• She went to the store, and he went to the park.
  • You can come to the party, or you can stay home.
  • We studied hard, so we passed the test, but we didn’t get perfect scores.

Complex Sentences

A complex sentence is a sentence that contains one independent clause and one or more dependent clauses. In a complex sentence, a conjunction is used to join the independent clause and the dependent clause. Some examples of conjunctions that can be used in complex sentences are:

  • After
  • Although
  • Because
  • Since
  • When
  • While
  • If
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Here are some examples of complex sentences with conjunctions:

  • After I finish my homework, I will watch TV.
  • Although she is smart, she is also lazy.
  • Because it is raining, I will stay inside.
  • Since I have a test tomorrow, I need to study.
  • When I grow up, I want to be a doctor.
  • While I was sleeping, my phone rang.
  • If you study hard, you will pass the test.

Compound-Complex Sentences

A compound-complex sentence is a sentence that contains two or more independent clauses and one or more dependent clauses. In a compound-complex sentence, a conjunction is used to join the independent clauses and the dependent clause. Some examples of conjunctions that can be used in compound-complex sentences are:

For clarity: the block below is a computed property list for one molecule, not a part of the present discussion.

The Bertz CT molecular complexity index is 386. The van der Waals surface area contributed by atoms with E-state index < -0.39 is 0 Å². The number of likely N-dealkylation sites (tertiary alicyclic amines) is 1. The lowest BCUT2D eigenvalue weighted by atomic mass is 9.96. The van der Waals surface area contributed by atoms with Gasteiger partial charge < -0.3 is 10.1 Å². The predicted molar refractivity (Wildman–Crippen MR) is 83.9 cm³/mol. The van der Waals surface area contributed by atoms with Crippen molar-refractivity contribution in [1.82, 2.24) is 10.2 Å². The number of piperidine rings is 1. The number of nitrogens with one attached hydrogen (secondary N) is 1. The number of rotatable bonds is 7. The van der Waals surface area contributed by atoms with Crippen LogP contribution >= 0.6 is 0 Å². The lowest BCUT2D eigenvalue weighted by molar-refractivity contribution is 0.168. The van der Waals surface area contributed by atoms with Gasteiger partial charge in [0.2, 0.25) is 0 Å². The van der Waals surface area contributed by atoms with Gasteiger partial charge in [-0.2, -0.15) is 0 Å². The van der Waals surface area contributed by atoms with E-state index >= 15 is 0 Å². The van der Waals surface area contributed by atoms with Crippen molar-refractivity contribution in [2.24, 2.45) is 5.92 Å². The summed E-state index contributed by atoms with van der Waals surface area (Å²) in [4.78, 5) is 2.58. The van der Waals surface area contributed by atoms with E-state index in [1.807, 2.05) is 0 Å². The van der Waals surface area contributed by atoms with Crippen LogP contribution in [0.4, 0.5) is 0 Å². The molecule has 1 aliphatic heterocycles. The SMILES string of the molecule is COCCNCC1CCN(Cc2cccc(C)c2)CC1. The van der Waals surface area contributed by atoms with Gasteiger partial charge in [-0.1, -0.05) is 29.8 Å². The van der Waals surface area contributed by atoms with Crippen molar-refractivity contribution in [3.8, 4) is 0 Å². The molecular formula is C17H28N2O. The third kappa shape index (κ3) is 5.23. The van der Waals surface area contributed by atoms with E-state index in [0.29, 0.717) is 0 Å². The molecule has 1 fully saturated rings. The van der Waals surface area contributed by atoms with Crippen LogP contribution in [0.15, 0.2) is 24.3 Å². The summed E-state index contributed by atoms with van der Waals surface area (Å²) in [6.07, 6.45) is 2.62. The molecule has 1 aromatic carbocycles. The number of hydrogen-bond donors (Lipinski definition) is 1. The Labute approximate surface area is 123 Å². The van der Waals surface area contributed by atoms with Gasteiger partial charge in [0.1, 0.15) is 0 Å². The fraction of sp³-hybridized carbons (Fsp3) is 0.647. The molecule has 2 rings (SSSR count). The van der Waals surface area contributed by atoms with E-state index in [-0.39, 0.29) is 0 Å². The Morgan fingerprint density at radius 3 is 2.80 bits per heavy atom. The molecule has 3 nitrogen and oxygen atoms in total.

• Although
  • Because
  • Before
  • Since
  • Unless
  • When
  • While
  • If

Here are some examples of compound-complex sentences with conjunctions:

  • Although I like pizza, I usually eat pasta because it is healthier, and I don’t want to gain weight.
  • Because it was raining, we stayed inside, but we still had fun playing games.
  • Before I go to bed, I always brush my teeth, and I read a book.
  • Since I have a lot of homework to do, I cannot go to the party unless I finish it early.
  • When I was in college, I studied hard, and I also worked part-time to pay for my tuition.
  • While I was cooking dinner, my phone rang, and I answered it.
  • If you want to be successful, you need to work hard, but you also need to have a good attitude.

Frequently Asked Questions

What are the different types of conjunctions and their examples?

Conjunctions are words that connect words, phrases, or clauses. There are three types of conjunctions: coordinating conjunctions, subordinating conjunctions, and correlative conjunctions. Coordinating conjunctions join words, phrases, or clauses of equal importance. Examples of coordinating conjunctions include “and,” “but,” and “or.” Subordinating conjunctions join a dependent clause to an independent clause. Examples of subordinating conjunctions include “although,” “because,” and “while.” Correlative conjunctions work in pairs to connect words, phrases, or clauses. Examples of correlative conjunctions include “either…or,” “neither…nor,” and “both…and.”

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What type of conjunction is ‘and’?

“And” is a coordinating conjunction. It connects words, phrases, or clauses of equal importance. For example, “I like pizza and pasta” connects the two food items as equally liked.

What are some common conjunction words?

Some common conjunction words include “and,” “but,” “or,” “because,” “although,” “while,” “if,” “when,” and “since.”

Can you give me 20 examples of conjunctions?

Sure, here are 20 examples of conjunctions: “and,” “but,” “or,” “because,” “although,” “while,” “if,” “when,” “since,” “until,” “before,” “after,” “either…or,” “neither…nor,” “both…and,” “not only…but also,” “whether…or,” “as long as,” “so that,” and “in order that.”

Related terms:

Last Updated on November 7, 2023